Standing at a distance of 10 cubits (15 feet) from the outside of the Courtyard walls on all four sides was a low wall, half a cubit (9 inches) high. This wall, as well as the area between it and the Courtyard walls, was referred to as the Cheil. A wooden latticework fence, 10 handbreadths (30 inches) high, was built atop this wall and was called the Soreg.
The Temple was comprised of different areas of increasing sanctity — the higher the level of sanctity the more restricted the entry into that area. Whereas most people were permitted on the Temple Mount, entry beyond the Cheil and Soreg was only allowed to members of the Jewish faith who were free of corpse-tumah [ritual contamination contracted from touching, or being under the same roof as, a corpse]. During the period of Hellenistic persecution the Syrian-Greek kings contemptuously made thirteen breaches in this wall to protest their being barred from this section of the Temple. When control of the Temple was later regained by the Hasmoneans (the Jewish resistance) they repaired these breaches and the Sages decreed that anyone who passes by one of the repaired breaches must bow down to give thanks to God for destroying the Greek regime and abolishing their evil decrees.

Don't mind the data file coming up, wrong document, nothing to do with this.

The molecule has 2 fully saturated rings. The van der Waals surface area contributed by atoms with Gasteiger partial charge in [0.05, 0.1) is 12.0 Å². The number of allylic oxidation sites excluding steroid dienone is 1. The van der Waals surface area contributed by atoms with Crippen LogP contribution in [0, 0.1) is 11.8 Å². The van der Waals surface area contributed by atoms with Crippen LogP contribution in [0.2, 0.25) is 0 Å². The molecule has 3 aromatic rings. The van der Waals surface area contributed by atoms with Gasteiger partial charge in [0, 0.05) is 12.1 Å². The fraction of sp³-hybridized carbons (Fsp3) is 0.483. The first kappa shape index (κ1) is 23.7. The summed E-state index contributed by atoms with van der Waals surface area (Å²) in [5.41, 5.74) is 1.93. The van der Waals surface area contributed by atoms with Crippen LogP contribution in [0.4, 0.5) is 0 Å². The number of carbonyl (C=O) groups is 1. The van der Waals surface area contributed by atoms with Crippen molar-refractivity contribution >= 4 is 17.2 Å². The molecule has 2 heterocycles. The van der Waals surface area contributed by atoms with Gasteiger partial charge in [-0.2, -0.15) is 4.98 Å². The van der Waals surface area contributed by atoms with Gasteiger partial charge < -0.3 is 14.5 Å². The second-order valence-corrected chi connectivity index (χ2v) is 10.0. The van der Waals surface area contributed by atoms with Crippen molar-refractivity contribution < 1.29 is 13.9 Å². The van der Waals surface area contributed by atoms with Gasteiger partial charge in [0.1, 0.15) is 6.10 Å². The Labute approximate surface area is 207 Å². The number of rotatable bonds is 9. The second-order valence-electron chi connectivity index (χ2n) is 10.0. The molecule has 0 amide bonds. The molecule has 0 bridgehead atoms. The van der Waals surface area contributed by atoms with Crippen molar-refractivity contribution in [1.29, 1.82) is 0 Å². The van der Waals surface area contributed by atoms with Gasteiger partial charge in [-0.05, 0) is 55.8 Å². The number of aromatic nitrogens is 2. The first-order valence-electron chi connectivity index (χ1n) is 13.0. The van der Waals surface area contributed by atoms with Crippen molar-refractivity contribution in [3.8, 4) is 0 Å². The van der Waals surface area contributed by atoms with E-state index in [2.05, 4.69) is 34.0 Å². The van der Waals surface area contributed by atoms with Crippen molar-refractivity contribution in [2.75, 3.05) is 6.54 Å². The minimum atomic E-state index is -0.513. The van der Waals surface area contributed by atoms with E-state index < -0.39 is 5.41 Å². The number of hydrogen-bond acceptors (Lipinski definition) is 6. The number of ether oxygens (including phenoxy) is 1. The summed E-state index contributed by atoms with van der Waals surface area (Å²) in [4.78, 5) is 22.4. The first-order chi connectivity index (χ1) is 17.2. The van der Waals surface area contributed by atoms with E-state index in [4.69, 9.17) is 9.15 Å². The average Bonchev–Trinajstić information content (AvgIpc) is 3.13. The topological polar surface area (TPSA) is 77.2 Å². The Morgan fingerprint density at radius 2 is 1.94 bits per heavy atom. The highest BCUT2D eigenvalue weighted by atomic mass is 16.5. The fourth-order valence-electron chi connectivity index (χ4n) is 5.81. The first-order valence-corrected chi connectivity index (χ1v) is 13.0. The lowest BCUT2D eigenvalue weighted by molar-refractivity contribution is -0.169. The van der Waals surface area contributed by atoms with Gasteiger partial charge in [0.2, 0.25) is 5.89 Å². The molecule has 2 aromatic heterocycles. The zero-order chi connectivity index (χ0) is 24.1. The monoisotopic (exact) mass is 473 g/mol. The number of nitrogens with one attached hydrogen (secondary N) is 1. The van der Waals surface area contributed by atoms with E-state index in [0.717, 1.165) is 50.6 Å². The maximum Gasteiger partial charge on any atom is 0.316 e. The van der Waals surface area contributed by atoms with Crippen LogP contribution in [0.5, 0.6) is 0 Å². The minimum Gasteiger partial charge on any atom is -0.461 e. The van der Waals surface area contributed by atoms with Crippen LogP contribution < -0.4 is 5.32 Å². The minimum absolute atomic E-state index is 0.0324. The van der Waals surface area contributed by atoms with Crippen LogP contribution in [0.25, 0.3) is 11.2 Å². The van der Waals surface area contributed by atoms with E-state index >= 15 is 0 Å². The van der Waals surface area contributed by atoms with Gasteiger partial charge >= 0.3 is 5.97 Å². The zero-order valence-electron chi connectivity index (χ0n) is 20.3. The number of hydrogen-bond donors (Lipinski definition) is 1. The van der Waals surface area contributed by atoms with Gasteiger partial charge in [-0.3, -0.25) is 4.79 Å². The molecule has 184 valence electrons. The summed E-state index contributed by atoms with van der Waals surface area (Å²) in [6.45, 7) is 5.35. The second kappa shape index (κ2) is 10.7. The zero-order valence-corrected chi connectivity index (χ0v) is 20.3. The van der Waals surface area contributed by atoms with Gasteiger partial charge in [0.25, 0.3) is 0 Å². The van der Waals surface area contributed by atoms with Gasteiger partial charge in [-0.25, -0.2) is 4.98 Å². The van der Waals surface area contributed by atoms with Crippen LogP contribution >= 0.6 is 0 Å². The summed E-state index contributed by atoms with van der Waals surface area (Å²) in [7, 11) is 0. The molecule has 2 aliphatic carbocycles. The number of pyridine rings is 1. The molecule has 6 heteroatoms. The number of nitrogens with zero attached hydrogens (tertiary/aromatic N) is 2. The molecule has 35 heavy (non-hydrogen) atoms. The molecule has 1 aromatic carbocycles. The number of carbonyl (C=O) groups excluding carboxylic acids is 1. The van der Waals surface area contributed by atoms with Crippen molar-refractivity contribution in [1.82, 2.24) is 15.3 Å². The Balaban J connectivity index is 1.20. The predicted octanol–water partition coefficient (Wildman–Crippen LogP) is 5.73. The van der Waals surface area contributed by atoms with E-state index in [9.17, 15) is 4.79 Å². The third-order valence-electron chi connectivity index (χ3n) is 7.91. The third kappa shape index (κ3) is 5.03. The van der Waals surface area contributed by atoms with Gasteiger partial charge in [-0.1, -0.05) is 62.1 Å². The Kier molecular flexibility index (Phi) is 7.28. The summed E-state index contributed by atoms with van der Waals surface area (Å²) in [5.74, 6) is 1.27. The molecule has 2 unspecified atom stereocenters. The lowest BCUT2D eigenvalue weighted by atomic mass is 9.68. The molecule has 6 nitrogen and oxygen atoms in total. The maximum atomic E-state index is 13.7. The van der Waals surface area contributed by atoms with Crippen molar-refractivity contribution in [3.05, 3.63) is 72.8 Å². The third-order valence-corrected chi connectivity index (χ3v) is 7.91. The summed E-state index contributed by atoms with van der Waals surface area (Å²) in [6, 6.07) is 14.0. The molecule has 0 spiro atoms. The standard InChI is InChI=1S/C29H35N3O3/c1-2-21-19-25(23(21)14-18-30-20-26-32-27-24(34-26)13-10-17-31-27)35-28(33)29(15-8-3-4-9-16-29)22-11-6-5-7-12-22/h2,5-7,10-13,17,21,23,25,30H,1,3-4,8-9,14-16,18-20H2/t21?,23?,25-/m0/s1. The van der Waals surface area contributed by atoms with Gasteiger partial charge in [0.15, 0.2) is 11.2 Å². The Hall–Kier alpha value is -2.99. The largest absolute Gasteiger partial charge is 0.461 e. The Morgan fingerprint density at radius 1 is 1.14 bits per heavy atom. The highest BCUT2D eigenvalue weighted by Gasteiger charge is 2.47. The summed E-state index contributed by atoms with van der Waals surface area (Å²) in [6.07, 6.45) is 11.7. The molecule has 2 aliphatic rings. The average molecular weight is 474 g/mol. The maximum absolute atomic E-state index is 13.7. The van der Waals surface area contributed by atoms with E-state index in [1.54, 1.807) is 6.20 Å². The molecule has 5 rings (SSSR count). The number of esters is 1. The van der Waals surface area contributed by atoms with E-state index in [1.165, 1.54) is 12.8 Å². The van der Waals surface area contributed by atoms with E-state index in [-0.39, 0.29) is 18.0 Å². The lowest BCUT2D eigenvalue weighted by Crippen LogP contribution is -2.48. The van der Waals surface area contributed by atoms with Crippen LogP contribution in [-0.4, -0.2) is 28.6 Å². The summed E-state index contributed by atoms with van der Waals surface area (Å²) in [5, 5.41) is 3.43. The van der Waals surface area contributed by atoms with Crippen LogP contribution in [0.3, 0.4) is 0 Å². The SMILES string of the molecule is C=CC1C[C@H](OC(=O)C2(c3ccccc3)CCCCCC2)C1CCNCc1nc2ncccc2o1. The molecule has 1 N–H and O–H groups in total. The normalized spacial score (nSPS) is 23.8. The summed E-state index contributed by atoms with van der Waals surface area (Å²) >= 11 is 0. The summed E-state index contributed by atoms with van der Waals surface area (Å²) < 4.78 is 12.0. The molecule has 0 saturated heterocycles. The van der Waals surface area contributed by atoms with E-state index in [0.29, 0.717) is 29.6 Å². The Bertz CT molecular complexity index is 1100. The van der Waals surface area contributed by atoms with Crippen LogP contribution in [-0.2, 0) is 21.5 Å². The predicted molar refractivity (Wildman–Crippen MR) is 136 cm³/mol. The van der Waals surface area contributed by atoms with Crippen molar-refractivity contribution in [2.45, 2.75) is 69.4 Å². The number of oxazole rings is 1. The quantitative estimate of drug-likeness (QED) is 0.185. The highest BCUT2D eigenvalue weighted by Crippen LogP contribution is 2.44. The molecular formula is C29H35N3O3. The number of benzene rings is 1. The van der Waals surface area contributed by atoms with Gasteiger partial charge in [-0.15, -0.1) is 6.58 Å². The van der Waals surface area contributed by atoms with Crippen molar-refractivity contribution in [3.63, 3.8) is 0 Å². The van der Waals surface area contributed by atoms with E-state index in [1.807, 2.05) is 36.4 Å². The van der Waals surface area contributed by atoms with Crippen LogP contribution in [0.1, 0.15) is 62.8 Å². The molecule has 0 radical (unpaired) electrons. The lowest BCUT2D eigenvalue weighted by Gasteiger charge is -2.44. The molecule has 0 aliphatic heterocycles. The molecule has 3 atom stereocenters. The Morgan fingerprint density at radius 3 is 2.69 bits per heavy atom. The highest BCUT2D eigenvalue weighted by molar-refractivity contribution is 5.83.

Of the 10 cubits of space occupied by the Cheil the first 4 cubits (6 feet) were flat while the remaining 6 cubits (9 feet) held the steps leading up to the walls of the Courtyard. These steps, twelve in all, were each half a cubit (9 inches) high and half a cubit deep. As a rule, all steps in the Temple ran the entire width of the area they led up to and were not limited to the area directly in front of the gate. In the case of the Cheil this meant that its twelve steps ran completely around all four walls of the Courtyard. The area just outside the Cheil on the Temple Mount was left as an open plaza lined with benches where the people could gather.
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